The Career Services Model in Asia and Beyond
Attendees at the MBA CSEA APAC Conference in Singapore were given the opportunity to learn from highly-experienced Career Services professionals and to gain insights into best practices globally.by Marie Bergeron, MBA CSEA 2023 APAC Conference Committee member and Director, Career Development at Rice Business School
Attendees at the MBA CSEA APAC Conference in Singapore were given the opportunity to learn from highly-experienced Career Services professionals and to gain insights into best practices globally.
The panelists included:
- Ashley Cross, Associate Director of Career Services, Carnegie Mellon
- Ivy Kwan, Associate Professor and Assistant Dean, Nanyang Business School, Nanyang Technological University
- Rhoda Yap, Global Director, Career Development Centre, INSEAD
- Heather Yockey, Director of Employer Relations and Recruiting, Vanderbilt University
Engagement, with both Students and Employers, was at the heart of the discussion.
As to Employer Engagement, panelists spoke of leveraging alumni bases and loyal employers to create meaningful treks to company facilities in different geographic locations. These have proved popular with students, but also added strength to employer relationships and sometimes produced employment opportunities. Additional types of activities that served to enhance employer engagements included: On-campus recruiting weeks (including lunches to gain feedback and improve service delivery), reverse career fairs, fireside chats alumni involvement events. There seemed to be agreement that career fairs are losing a bit in popularity and efficacy.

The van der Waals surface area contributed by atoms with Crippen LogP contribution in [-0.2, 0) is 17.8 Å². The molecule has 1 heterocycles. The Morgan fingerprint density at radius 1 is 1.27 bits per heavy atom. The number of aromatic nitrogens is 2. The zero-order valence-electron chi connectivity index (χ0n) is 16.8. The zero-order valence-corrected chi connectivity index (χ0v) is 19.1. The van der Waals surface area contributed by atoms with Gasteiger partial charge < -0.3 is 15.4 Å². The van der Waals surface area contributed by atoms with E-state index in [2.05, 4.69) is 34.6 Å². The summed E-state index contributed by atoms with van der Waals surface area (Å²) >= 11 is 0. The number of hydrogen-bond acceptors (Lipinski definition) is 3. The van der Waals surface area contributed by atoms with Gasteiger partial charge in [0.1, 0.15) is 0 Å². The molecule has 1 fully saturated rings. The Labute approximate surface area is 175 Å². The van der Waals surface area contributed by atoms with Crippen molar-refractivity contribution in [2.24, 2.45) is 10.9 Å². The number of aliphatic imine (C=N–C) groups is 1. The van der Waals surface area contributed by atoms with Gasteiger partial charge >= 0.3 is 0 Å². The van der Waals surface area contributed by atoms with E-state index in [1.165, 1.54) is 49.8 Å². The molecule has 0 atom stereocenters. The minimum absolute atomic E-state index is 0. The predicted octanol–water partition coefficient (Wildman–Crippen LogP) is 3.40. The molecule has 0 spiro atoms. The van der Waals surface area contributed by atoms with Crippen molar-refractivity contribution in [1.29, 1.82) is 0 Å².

Student Engagement discussions involved a number of issues and programming opportunities. There was universal agreement that a major, early task for career services in supporting students was to level set expectations, especially for international students who face significant headwinds in the form of visa issues. The experts agreed that leveraging industry experts-in-residence or loyal alumni to provide students with information around industries and roles can help in the decision process. Experiential learning is a good way to inform students choices around career. Finally, engaging with the community can provide opportunities for students to broaden networks and understand career paths better.
Finally, the group explored specialized programs, like Data Science, and their increasing popularity among students who also consider MBAs. The notion of partnering cross-departmentally to enhance skills that are selling in the MBA marketplace, like quantitative Financial Services, was universally endorsed by the panel.